• In her book Simple Skin Beauty Dr. Marmur writes that her children use Banana Boat Kids Quik Sunblock Spray Lotion.  I couldn’t find that exact product online but Banana Boat has plenty of sunscreen options.  I bought Banana Boat Sport Spray spf 50 for my entire family to use on our bodies this summer.


What to Do if Your Child Gets a Sunburn


  • If your child is less than one years old and gets a sunburn call your doctor immediately.
  • If your child is over one and gets a sunburn call your doctor if there is blistering, pain, or fever.
  • In case of a mild sunburn:

                      Give your child water to replace lost fluids

                      Use cool water on the skin to make it feel better

                      You can give your child medicine to relieve pain – but consult with a doctor first

                      Only use medicated lotions on your child if your doctor oks it

                      Keep your child out of the sun until the sunburn heals

Here are some kid sun safety tips from The Skin Cancer Foundation.

 Thank you to Jenny Silverstone from Mom Loves Best for the great inforgraphic!

I hope these tips help.  Have a great and sun safe summer! 


Skincare for Your Baby March 4, 2010

Harper’s Bazaar has a regular feature about how to wear fashion trends according to your age.  They even wrote a whole book about it.  So I thought – why not write a few blog posts about skincare according to age?  I’ll begin by addressing how to care for your baby’s skin.

Please note – this post contains recommendation for how to care for your baby’s skin.  The recommendations here are not meant to replace the care and advice of a trained medical professional.  Please see a doctor if you have concerns about your baby’s health.

I learned the information contained in this post the hard way.  Two and a half years ago my husband and I had a baby boy during the winter in Chicago.  Pretty soon after his birth our son developed a list of skincare issues – dry, red skin (eczema), lots of crusty patches on his scalp (cradle cap), and a red, nasty looking patch on his cheek (a staph infection).  My husband and I were extremely well-meaning new parents but, I’ll admit it, clueless.  We followed our pediatrician’s recommendations for bathing our son but never thought to moisturize his skin after his baths or ever.  But as luck would have it our son went to see a pediatric dermatologist before he was six months old because of the hemangioma birthmark  he was born with on his chest.  The pediatric dermatologist gave us the best advice we could have received on how to care for our infant son’s skin.  Since following her advice our son’s eczema has disappeared with only one or two minor reoccurrences.  As for the terrible cradle cap our pediatrician helped us learn how to care for that.  And the staph infections?  A prescription topical cream took care of that.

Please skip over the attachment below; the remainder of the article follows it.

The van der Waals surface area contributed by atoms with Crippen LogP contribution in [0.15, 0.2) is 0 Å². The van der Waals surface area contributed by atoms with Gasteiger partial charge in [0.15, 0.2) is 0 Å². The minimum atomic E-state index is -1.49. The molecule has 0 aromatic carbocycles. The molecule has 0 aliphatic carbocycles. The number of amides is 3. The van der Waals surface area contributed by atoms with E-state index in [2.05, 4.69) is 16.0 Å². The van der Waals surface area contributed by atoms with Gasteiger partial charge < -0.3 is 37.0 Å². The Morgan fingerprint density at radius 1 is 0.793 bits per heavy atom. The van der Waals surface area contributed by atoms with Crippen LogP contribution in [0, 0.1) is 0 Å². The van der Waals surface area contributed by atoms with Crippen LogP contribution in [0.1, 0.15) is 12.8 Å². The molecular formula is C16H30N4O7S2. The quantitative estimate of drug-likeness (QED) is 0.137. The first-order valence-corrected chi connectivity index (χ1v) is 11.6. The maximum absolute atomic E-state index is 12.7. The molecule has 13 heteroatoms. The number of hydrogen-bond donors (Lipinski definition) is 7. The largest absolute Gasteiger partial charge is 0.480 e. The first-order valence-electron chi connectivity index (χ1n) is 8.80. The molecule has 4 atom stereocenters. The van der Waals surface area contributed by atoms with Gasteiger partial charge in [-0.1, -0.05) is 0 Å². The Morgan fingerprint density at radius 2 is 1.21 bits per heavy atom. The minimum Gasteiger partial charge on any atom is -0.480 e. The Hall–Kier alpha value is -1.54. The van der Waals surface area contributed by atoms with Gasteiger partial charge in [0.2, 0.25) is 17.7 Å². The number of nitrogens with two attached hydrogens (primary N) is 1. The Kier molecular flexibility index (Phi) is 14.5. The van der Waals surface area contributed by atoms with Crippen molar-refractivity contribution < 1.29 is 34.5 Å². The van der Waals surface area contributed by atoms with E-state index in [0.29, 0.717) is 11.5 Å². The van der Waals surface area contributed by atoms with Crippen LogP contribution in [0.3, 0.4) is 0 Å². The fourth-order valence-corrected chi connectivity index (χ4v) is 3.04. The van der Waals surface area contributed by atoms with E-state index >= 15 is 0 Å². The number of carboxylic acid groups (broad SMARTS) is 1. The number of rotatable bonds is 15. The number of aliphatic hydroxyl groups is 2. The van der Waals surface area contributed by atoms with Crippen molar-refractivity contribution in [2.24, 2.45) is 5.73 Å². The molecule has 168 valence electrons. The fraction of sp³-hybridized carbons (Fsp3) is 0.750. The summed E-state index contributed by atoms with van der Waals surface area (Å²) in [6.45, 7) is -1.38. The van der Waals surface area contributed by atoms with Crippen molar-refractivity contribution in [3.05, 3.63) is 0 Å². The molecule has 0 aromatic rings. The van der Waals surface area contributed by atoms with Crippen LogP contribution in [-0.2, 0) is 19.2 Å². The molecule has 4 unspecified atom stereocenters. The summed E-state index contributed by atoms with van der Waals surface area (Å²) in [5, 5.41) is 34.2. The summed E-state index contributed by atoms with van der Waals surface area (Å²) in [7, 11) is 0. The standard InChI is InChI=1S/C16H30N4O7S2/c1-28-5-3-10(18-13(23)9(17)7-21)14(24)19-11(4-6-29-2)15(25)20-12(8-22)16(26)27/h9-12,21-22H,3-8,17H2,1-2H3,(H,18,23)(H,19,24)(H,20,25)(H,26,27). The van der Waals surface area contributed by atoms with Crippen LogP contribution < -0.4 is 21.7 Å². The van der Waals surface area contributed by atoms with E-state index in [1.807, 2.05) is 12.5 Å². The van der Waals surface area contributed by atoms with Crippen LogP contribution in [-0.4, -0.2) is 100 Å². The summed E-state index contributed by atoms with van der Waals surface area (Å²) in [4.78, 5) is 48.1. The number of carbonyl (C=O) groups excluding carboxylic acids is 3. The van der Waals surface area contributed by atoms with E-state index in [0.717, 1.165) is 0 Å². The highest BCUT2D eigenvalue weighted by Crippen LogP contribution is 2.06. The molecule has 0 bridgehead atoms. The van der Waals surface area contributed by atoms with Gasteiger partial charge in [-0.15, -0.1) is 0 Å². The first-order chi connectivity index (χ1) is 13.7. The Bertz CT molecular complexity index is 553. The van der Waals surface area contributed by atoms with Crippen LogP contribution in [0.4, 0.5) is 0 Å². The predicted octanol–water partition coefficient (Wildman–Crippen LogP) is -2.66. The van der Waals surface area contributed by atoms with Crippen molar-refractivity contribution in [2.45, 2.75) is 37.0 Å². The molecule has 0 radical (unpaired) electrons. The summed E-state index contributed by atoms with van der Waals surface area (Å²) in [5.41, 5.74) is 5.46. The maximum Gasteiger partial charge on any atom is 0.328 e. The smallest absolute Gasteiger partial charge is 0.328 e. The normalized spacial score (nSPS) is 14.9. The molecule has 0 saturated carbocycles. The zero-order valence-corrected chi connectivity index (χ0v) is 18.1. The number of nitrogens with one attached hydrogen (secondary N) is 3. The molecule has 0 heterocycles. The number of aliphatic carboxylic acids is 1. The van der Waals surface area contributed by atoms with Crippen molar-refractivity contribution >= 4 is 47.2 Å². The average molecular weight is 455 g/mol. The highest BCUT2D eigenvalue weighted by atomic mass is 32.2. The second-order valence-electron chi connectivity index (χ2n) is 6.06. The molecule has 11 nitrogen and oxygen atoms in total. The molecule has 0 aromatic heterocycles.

So what did we learn?

Be gentle:  There is no reason to buy skincare products that are marketed for use only on babies or children.  Personally I also see no reason to go the all organic or natural route since there is little or no regulation over these terms.  Instead look for skincare products that are fragrance free (fragrance can cause major skin irritation to sensitive baby skin) and marketed toward people with sensitive skin.  Many skincare products that are labeled “for babies” contain lots of fragrance that can easily irritate a child’s skin.  We wash our son with Cetaphil cleanser.  Immediately afterwards we moisturize his entire body, from head to toe, with either Cetaphil moisturizer (in the winter) or Lubriderm (in the summer).  Another plus about using the above mentioned products?  We are able to buy the Cetaphil products and Lubriderm at our local Costco wholesale store which means we always have plenty on hand and save money too.

If your child does have eczema you can get a prescription cream to apply to that area until the dry, red, and itchy patches disappear.  After that be sure to gently clean your child’s skin and moisturize it.  That should help prevent the eczema from returning.

Cradle Cap:  As I mentioned above our son had a terrible case of cradle cap.  I tried to alleviate our son’s cradle cap with a well documented natural “cure” – you massage your child’s head with olive oil, gently brush the scalp, and then rinse it.  Unfortunately this did nothing for our son’s severe cradle cap.  Luckily my doctor suggested using a very small amount of anti-dandruff shampoo to wash our son’s hair (our pedetrician recommended Nizoral shampoo) and this took care of the problem.  When I took a break from using the anti-dandruff shampoo our son started getting seborrhea on his scalp.  Once we started using the anti-dandruff shampoo on a daily basis that problem disappeared, never to return.

Diaper Rash:  Unfortunately, at some point or another your baby will probably get a red, irritated bottom.  It will be very painful for your baby when you change their diaper.  Look for diaper creams with zinc oxide in them since zinc oxide is both soothing and protective.  Two creams that my husband and I found worked great are Desitin and A&D Ointment with Zinc Oxide.

When we get closer to summer I am definitely planning on devoting an entire post to baby and child sun protection.  In the meantime I just want to mention that it is a myth that you should not use sunscreen on children under the age of 6 months.  In addition, children need sunscreen year-round, just like adults.

Further Reading:

  • Baby Skin Development and Treatment by Kim Walls – Skin Inc. July 2009.  I don’t agree entirely with all that she writes in this article, but it is a good introduction to how the skin develops.
  • Baby Skin – by Paula Begoun  As with all of Begoun’s product ratings use her reviews as a guide, not as the word of law
  • Toxic Baby-Care Products by Paula Begoun